Image of the gamma-ray sky as measured by the Fermi telescope. Image credit: svs.gsfc.nasa.gov.

The sources of Gamma-rays in our universe are some classes of AGN, Relativistic Jets, and Compact Binaries, either also can be seen in, one of the most powerful events in the universe – Gamma Ray Bursts.

The Gamma rays can only be observed from space. For example, the Gamma telescopes are Compton Gamma-ray Observatory, the INTEGRAL, FERMI, which have contributed a lot to our understanding of this part of the Electromagnetic Spectrum.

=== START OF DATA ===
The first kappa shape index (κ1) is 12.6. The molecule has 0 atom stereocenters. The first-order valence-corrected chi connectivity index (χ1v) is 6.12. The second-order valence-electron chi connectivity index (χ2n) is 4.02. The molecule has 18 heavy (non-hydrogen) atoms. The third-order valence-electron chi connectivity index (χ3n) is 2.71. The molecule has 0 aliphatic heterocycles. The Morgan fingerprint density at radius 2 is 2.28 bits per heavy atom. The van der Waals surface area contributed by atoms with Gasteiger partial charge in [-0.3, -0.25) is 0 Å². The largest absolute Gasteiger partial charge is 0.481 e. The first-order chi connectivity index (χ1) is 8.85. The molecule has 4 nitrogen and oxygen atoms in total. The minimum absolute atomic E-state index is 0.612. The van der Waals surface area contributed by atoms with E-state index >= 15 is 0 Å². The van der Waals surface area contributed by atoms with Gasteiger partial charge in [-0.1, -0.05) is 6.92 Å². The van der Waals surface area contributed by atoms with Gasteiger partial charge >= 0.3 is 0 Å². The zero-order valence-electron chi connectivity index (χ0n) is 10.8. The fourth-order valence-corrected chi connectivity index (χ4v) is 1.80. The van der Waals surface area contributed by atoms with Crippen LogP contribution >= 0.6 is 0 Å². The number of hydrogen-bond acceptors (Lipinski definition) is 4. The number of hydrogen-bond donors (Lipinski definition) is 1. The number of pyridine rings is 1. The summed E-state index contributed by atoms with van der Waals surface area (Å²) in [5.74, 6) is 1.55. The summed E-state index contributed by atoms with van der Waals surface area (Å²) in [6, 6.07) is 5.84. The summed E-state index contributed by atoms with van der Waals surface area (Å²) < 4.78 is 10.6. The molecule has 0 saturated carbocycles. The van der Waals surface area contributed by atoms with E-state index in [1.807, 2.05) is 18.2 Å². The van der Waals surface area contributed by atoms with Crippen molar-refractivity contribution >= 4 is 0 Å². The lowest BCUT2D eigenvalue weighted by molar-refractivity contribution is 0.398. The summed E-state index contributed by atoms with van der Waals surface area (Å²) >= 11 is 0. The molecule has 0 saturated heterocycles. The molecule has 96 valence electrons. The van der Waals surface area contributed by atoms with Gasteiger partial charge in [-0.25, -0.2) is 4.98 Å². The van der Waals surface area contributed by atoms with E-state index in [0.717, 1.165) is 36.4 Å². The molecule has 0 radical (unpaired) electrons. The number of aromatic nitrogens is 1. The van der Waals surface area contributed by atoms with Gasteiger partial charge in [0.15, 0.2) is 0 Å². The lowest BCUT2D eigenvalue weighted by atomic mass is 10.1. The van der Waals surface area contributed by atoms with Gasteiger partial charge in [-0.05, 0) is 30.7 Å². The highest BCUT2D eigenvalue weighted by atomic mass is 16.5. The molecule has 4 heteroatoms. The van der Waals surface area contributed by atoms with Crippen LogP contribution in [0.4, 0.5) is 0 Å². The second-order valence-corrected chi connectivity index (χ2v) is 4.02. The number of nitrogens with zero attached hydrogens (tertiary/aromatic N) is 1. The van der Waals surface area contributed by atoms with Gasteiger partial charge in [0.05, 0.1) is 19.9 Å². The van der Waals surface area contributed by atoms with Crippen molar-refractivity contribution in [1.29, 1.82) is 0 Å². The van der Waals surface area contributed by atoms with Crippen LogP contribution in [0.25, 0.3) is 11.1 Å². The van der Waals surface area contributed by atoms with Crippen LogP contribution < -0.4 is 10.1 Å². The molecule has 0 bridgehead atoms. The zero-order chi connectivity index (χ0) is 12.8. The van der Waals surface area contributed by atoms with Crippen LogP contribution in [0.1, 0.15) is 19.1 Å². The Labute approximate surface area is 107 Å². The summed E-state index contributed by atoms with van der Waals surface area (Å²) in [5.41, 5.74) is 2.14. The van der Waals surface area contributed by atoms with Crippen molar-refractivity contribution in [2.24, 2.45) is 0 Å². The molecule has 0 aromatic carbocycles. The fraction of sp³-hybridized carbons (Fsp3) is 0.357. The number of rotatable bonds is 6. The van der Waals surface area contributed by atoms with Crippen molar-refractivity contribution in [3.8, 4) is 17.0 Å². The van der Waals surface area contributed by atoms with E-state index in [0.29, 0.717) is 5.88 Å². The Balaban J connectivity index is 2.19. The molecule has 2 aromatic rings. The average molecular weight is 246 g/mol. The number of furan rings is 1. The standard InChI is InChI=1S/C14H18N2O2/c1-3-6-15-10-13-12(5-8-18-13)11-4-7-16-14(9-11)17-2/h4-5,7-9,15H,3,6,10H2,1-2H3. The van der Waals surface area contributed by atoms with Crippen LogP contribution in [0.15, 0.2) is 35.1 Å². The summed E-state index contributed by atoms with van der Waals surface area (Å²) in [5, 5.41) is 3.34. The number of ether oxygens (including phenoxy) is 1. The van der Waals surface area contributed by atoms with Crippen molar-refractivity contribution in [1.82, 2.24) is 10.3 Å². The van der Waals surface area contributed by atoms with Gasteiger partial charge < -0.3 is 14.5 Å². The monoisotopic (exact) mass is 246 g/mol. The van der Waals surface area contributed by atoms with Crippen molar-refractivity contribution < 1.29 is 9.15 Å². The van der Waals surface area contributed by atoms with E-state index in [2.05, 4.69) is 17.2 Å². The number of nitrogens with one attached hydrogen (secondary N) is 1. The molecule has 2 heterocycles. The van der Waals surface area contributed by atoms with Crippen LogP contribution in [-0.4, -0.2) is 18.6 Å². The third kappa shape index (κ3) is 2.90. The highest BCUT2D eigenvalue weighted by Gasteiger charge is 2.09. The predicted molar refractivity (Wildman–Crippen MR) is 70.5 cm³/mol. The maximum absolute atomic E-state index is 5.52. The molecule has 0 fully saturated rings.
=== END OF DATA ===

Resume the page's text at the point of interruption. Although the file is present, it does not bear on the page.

References:

All the references are embedded as links.

The article was originally inspired by Astrobites: Guide to the Electromagnetic Spectrum in Astronomy

Also, read: The universe is astounding